What Can Consumer Affairs Departments Do For Me?
Like many government agencies, the consumer affairs division can be a little bit confusing. Who are they and how can they help me? Simply put, the department of consumer affairs is there to protect and educate consumers like you.
For example, did you know that many of those annoying robocalls are illegal? The federal government has filed over 100 lawsuits against 600 companies trying to protect consumers like you, and that is just one of many responsibilities they have.
Before we get into all the functions of the consumer affairs division, let’s talk about names. Each state has its own consumer affairs division, and not all divisions names are the same. For example, California’s consumer affairs department is called ‘Department of Consumer Affairs’ label while states like Maryland and Texas call theirs ‘Consumer Protection Division’.
The federal government also uses the ‘Consumer Protection’ in their Bureau of Consumer Protection, which houses many different divisions of consumer affairs all under one large umbrella.
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You Gotta Start Somewhere
The consumer marketplace is full of deceptive and fraudulent activities. Even the smartest consumers had to learn the basics first.
Learning From Consumer Affairs Department
An ounce of prevention is worth a pound of cure. Consumer affairs divisions operate under the same theory. They want to educate you about common scams and problems reported to them so you don’t fall into their traps. Consumer affairs offices routinely send out information to the media on common scams and problems. Some even have Facebook pages.
They are also available to talk to if you find yourself in a situation where something doesn’t feel quite right. If a contract seems odd or you believe the goods you are purchasing are not as advertised, call them and ask them if they can assist you with your situation. A good consumer affairs department will let you know how to deal with them.
Consumer Affairs Searchable Databases
Many states have searchable databases. Considering hiring a contractor to remodel your kitchen? Search your state’s database to see if there have ever been complaints filed against the company. Want to buy a new car, but not sure the salesman is giving you all the details? Search the database to see if the dealership has had any complaints.
Taking Consumer Complaints
Unfortunately, many people’s first experience with their local consumer affairs division is after something bad has happened. Scams today can be very sophisticated. Even smart, well-educated individuals have been scammed by an unscrupulous seller or internet hacker.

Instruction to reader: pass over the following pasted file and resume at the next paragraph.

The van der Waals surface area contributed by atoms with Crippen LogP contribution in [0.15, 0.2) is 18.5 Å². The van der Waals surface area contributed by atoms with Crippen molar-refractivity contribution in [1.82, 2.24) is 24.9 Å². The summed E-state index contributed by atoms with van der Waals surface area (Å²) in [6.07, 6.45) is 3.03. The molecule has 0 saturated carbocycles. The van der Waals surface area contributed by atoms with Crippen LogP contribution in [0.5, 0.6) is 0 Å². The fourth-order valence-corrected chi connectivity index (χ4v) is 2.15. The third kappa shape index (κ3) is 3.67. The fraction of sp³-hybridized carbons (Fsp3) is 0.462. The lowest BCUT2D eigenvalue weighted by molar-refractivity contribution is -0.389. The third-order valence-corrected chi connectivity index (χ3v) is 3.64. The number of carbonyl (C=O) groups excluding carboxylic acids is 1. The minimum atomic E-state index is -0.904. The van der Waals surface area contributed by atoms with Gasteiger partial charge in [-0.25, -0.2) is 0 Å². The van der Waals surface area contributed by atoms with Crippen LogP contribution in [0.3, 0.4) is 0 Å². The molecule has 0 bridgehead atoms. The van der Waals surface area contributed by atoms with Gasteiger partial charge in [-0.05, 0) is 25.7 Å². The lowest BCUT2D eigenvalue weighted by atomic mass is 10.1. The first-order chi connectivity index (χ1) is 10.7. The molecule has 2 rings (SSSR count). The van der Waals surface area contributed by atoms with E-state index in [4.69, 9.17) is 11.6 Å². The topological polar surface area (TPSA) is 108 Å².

The consumer affairs division will take your complaint and help you work with the company to find a resolution that is suitable.
One thing to note: if no laws were broken, the company you are bringing a complaint against is not required to work with the consumer department. A good company wants happy customers, and most will at least participate in the process, but no guarantees are made to get the outcome you want.
The consumer affairs division may refer you to the Attorney General if they believe laws were broken or to a lawyer if the resolution isn’t satisfactory.
How to File a Complaint
Filing a complaint is a pretty simple process, and in most states can be done online.
- Speak to the company first – The consumer affairs division will want to know you have attempted to resolve the issue on your own before bringing your complaint to them.
- Collect your evidence – Get everything together before you begin the complaint process so it will be easy to file.
- Fill out the complaint form.
- Submit any supporting evidence – Do not submit original documents, always keep the original for your own records.
Once you have filed your complaint one of two things will happen.
In cases where no criminal activity is suspected, the consumer affairs division will send the complaint to the company and they will have a certain period to respond. The most common time frame is 30 days, but it varies by state.
In cases where criminal activity is suspected, your case will be moved to an investigator or the office of the Attorney General.
Consumer Affairs is For Your Protection
The Consumer Affairs Departments are there to protect you. They will take you through the education of laws and popular scams, and then through their complaint process. If you think you have been scammed or swindled, contact your local consumer affairs office.